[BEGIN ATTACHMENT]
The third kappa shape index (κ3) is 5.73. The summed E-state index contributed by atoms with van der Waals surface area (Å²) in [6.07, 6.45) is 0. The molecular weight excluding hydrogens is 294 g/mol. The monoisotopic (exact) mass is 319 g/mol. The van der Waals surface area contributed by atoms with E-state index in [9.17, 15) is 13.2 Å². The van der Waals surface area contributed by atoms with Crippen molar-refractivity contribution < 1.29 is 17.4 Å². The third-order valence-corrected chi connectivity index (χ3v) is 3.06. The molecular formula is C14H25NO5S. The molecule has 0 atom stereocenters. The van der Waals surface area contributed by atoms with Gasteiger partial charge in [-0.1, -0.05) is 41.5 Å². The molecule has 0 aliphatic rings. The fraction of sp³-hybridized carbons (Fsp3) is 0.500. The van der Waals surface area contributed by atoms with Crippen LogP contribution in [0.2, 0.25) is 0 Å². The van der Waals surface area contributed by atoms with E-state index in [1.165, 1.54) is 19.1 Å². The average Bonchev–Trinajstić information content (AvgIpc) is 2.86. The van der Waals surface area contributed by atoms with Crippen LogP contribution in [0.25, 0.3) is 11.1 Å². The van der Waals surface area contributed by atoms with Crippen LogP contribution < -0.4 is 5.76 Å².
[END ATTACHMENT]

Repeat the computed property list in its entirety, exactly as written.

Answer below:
The third kappa shape index (κ3) is 5.73. The summed E-state index contributed by atoms with van der Waals surface area (Å²) in [6.07, 6.45) is 0. The molecular weight excluding hydrogens is 294 g/mol. The monoisotopic (exact) mass is 319 g/mol. The van der Waals surface area contributed by atoms with E-state index in [9.17, 15) is 13.2 Å². The van der Waals surface area contributed by atoms with Crippen molar-refractivity contribution < 1.29 is 17.4 Å². The third-order valence-corrected chi connectivity index (χ3v) is 3.06. The molecular formula is C14H25NO5S. The molecule has 0 atom stereocenters. The van der Waals surface area contributed by atoms with Gasteiger partial charge in [-0.1, -0.05) is 41.5 Å². The molecule has 0 aliphatic rings. The fraction of sp³-hybridized carbons (Fsp3) is 0.500. The van der Waals surface area contributed by atoms with Crippen LogP contribution in [0.2, 0.25) is 0 Å². The van der Waals surface area contributed by atoms with E-state index in [1.165, 1.54) is 19.1 Å². The average Bonchev–Trinajstić information content (AvgIpc) is 2.86. The van der Waals surface area contributed by atoms with Crippen LogP contribution in [0.25, 0.3) is 11.1 Å². The van der Waals surface area contributed by atoms with Crippen LogP contribution < -0.4 is 5.76 Å².